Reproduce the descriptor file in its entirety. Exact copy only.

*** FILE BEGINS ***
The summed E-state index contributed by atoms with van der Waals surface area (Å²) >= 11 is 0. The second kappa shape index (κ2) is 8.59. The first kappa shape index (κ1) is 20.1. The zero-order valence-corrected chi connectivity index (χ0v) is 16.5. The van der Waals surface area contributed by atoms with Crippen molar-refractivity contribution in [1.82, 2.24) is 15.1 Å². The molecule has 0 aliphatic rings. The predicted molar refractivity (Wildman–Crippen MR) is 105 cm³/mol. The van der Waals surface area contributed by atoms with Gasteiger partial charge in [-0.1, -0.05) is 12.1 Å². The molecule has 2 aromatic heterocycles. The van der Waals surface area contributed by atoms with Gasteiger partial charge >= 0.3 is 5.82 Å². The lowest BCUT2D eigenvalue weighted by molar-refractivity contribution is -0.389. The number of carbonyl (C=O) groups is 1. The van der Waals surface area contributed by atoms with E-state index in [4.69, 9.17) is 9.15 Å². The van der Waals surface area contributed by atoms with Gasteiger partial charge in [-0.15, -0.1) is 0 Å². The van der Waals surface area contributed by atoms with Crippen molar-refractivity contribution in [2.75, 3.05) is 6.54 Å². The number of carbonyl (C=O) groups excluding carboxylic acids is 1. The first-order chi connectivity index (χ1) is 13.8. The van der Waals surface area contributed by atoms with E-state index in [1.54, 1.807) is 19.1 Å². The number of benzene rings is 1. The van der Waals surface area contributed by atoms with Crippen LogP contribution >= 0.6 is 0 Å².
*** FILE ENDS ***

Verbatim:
The summed E-state index contributed by atoms with van der Waals surface area (Å²) >= 11 is 0. The second kappa shape index (κ2) is 8.59. The first kappa shape index (κ1) is 20.1. The zero-order valence-corrected chi connectivity index (χ0v) is 16.5. The van der Waals surface area contributed by atoms with Crippen molar-refractivity contribution in [1.82, 2.24) is 15.1 Å². The molecule has 0 aliphatic rings. The predicted molar refractivity (Wildman–Crippen MR) is 105 cm³/mol. The van der Waals surface area contributed by atoms with Gasteiger partial charge in [-0.1, -0.05) is 12.1 Å². The molecule has 2 aromatic heterocycles. The van der Waals surface area contributed by atoms with Gasteiger partial charge >= 0.3 is 5.82 Å². The lowest BCUT2D eigenvalue weighted by molar-refractivity contribution is -0.389. The number of carbonyl (C=O) groups is 1. The van der Waals surface area contributed by atoms with E-state index in [4.69, 9.17) is 9.15 Å². The van der Waals surface area contributed by atoms with Gasteiger partial charge in [-0.15, -0.1) is 0 Å². The van der Waals surface area contributed by atoms with Crippen molar-refractivity contribution in [2.75, 3.05) is 6.54 Å². The number of carbonyl (C=O) groups excluding carboxylic acids is 1. The first-order chi connectivity index (χ1) is 13.8. The van der Waals surface area contributed by atoms with E-state index in [1.54, 1.807) is 19.1 Å². The number of benzene rings is 1. The van der Waals surface area contributed by atoms with Crippen LogP contribution >= 0.6 is 0 Å².